The 2,000 square foot project was funded with local grants, as well as hundreds of online donations from supportive neighbors and community members.
I wanted to create something for this community, for the girls that walk by my house, and see themselves represented in a fierce way, and anytime that happens it automatically has you stand taller and it has you fortified in a way that can't come from anything else.
The images are based on the photographs of Black Panther photographer Stephen Shames. His subjects were often anonymous, but their identities are now coming to light.
They were the bones of the organization, and they were the leaders, the rank and file, they played every role that the man played as well, but they were never acknowledged, they were never named.
Vest came up with a plan to change that. With the help of the community, and former Panthers like Dawson and Huggins, Vest has collected the names of hundreds of women who were members of the Black Panthers and she has added them to the mural. And more names are still being submitted through social media and the website: westoaklandmuralproject.org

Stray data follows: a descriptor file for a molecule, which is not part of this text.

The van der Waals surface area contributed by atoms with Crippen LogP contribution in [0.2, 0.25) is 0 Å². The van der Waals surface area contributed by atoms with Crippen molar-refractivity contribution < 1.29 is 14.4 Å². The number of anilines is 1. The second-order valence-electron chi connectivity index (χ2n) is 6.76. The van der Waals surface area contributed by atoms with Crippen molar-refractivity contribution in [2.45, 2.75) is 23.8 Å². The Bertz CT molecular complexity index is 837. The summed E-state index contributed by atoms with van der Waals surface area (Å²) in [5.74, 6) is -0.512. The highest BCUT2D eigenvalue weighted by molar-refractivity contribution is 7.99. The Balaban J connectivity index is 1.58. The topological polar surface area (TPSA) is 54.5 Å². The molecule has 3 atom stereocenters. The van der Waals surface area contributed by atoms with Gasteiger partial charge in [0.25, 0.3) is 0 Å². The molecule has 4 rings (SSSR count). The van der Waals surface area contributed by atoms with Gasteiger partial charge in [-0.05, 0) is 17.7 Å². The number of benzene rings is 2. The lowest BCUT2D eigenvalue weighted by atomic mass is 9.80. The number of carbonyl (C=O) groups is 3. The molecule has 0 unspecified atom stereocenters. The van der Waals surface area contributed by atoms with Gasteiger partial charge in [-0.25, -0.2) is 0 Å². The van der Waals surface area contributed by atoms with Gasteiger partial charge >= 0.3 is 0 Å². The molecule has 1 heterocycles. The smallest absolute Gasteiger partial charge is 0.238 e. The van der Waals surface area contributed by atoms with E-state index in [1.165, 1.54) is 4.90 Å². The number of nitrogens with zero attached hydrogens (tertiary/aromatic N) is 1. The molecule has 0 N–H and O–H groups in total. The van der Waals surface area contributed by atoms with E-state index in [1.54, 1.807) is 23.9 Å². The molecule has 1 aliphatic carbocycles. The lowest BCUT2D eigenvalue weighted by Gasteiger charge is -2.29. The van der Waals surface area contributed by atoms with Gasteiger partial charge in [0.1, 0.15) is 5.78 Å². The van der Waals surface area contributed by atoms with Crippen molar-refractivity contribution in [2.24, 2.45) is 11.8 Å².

Where's your name –(Crosstalk)– it's right here.
Let me just say this to you out loud that something holy used you to do this, because you raised us from the dead, you understand resurrected us.
—to be acknowledged.
Because how foreign is that concept.
I just love how people can stop by, and this is what you said you wanted, you know, to see yourself.
For me, I see that, I see those beautiful brown faces, I see me. No. I see me. Because I remember what I looked like and what I felt like when I did the work. I see myself.
Since its completion last summer, there has been a constant stream of visitors to the mural. Vest wondered what she could do next.
Somebody walked by one day, and they could see that the window was empty, and they said, "Wait, is there a museum down there?" And I was like, "There's not yet."
When her downstairs tenants moved out, Vest partnered with artist Lisbet Tellefson, to turn the one-bedroom unit into a museum honoring the women of the Black Panther Party.
So we can figure out when they're all up how you want to walk through the space.
This is absolutely insane, I can't believe how beautiful this is. This is exactly what this space is for.
And this is an introduction.
You won't see many rifles, berets, or militant imagery so often associated with the Panthers. But you will learn about their vast community projects — almost all powered by the labor of women.
And this one, I love.
For Vest, input from former Black Panthers like Huggins, was essential and validating.
She's the longest standing member of the Panther Party, she's an amazing leader, and I wanted to make sure that what I was feeling in my heart, was something that would resonate with her.
After the completion of the project, Huggins met up with Dawson to check out Oakland's newest museum.
Oh my God. They're the grandmothers. You know, and we had to get their approval to go forward.